‘Latinx’–a gender neutral variation of ‘Latino’, is increasingly used to describe individuals of Latin American origin in the United States. Drawing on data from the 2019 National Survey of Latinos, we assess familiarity, use, and attitudes towards the term Latinx among Hispanic-Latinos. We find that linked fate, discrimination experiences, being a Democrat, being younger, and higher levels of education predict greater awareness of the term. Having ever used Latinx to identify oneself is only associated with discrimination experiences, identifying as Afro-Latino, and being female. However, the effects of discrimination experiences on having ever used the term are moderated by immigrant generation and age. Meanwhile, believing the term should be used as a panethnic label is associated with the same factors as those that explain awareness of the term, with the exception of greater education. Lastly, we find that the factors associated with preferences for ‘Latinx’ over both ‘Hispanic’ and ‘Latino’ are similar, suggesting that those who prefer the term represent a distinct subgroup of Hispanic-Latinos. Collectively, our findings suggest that, while college campuses represent critical sites for raising awareness of the term, this knowledge is not necessarily leading to its active use among Hispanic-Latinos themselves.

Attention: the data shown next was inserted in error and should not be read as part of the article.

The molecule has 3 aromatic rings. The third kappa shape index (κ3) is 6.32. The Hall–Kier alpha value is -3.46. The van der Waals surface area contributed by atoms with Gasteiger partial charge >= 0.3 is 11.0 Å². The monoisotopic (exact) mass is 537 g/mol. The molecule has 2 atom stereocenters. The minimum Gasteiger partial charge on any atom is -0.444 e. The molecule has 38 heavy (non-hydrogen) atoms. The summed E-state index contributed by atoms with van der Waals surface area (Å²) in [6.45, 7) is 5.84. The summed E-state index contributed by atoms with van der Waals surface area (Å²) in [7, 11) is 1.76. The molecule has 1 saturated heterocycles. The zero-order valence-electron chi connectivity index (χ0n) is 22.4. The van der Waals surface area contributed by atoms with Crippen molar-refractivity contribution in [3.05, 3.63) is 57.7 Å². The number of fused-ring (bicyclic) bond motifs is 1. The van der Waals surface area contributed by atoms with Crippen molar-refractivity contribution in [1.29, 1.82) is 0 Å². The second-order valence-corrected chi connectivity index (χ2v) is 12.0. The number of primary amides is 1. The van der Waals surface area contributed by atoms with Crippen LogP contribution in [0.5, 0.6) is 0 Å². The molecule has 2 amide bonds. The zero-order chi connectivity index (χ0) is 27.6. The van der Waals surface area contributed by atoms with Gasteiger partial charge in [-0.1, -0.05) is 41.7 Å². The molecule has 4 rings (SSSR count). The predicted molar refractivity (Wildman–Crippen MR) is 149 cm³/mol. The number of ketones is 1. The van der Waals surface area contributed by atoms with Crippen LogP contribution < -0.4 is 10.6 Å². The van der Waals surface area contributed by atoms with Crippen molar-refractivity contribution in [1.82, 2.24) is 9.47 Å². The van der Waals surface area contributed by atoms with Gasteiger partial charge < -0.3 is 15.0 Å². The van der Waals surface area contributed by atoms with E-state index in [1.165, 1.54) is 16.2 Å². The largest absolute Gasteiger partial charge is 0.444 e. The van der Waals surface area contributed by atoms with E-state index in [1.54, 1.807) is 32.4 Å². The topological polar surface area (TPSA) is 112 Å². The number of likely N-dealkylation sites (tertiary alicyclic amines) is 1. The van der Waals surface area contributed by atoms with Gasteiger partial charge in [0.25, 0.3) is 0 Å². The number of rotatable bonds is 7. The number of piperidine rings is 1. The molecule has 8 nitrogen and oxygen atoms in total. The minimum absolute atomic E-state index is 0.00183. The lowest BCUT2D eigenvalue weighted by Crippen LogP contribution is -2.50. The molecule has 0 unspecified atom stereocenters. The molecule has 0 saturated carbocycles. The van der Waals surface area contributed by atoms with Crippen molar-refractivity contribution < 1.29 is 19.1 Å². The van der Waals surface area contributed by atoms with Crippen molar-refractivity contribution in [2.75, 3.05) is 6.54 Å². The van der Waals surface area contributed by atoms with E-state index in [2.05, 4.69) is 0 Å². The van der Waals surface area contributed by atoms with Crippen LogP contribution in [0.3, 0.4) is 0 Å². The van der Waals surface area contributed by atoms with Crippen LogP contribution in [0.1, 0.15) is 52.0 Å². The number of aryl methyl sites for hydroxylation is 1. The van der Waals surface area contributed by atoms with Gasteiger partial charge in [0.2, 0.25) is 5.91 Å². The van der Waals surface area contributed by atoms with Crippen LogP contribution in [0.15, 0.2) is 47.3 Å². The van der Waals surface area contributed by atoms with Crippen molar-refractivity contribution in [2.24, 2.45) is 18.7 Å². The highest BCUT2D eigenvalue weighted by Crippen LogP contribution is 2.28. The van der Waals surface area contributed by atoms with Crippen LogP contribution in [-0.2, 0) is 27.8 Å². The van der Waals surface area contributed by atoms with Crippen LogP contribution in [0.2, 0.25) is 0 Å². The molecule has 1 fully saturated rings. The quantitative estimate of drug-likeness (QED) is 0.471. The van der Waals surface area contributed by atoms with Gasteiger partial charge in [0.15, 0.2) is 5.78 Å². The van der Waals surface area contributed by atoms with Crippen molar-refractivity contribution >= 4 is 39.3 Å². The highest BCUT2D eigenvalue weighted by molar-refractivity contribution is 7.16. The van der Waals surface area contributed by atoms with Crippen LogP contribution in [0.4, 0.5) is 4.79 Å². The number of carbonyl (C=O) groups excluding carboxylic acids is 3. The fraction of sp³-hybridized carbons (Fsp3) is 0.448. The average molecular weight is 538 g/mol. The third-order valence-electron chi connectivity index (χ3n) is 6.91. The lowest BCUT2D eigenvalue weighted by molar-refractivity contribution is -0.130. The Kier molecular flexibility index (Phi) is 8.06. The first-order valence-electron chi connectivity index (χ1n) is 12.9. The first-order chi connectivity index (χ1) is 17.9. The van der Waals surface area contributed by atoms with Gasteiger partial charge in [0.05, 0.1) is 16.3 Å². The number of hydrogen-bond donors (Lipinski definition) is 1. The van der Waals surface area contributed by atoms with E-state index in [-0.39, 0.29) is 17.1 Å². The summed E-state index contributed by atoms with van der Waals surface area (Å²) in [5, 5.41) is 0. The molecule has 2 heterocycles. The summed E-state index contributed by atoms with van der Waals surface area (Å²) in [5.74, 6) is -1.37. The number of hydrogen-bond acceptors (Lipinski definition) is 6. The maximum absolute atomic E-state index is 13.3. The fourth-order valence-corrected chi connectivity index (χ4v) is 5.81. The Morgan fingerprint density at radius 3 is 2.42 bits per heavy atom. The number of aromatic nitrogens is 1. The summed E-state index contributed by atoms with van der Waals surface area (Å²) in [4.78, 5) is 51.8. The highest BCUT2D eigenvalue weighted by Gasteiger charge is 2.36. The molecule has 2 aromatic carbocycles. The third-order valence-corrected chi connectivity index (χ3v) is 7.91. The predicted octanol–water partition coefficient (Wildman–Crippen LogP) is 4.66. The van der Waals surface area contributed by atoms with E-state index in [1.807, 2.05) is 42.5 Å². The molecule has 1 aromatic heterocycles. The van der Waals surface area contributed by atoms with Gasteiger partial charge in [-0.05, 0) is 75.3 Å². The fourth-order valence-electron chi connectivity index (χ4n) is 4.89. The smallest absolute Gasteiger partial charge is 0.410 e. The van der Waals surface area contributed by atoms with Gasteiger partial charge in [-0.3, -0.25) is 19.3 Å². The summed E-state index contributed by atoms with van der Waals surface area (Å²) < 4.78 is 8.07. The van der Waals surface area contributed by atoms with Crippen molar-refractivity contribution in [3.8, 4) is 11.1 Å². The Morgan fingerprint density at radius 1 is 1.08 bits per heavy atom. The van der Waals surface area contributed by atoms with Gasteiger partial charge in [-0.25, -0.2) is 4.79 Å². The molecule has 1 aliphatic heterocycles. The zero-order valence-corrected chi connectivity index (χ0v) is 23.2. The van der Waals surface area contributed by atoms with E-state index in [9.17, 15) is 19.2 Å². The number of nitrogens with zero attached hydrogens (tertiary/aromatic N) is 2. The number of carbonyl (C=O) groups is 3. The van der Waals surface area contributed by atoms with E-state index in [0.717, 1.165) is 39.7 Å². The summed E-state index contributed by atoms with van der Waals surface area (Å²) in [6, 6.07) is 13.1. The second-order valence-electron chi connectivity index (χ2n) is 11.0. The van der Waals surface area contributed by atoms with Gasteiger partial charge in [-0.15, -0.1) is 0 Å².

- panethnic label
ASJC Scopus subject areas
- Arts and Humanities (miscellaneous)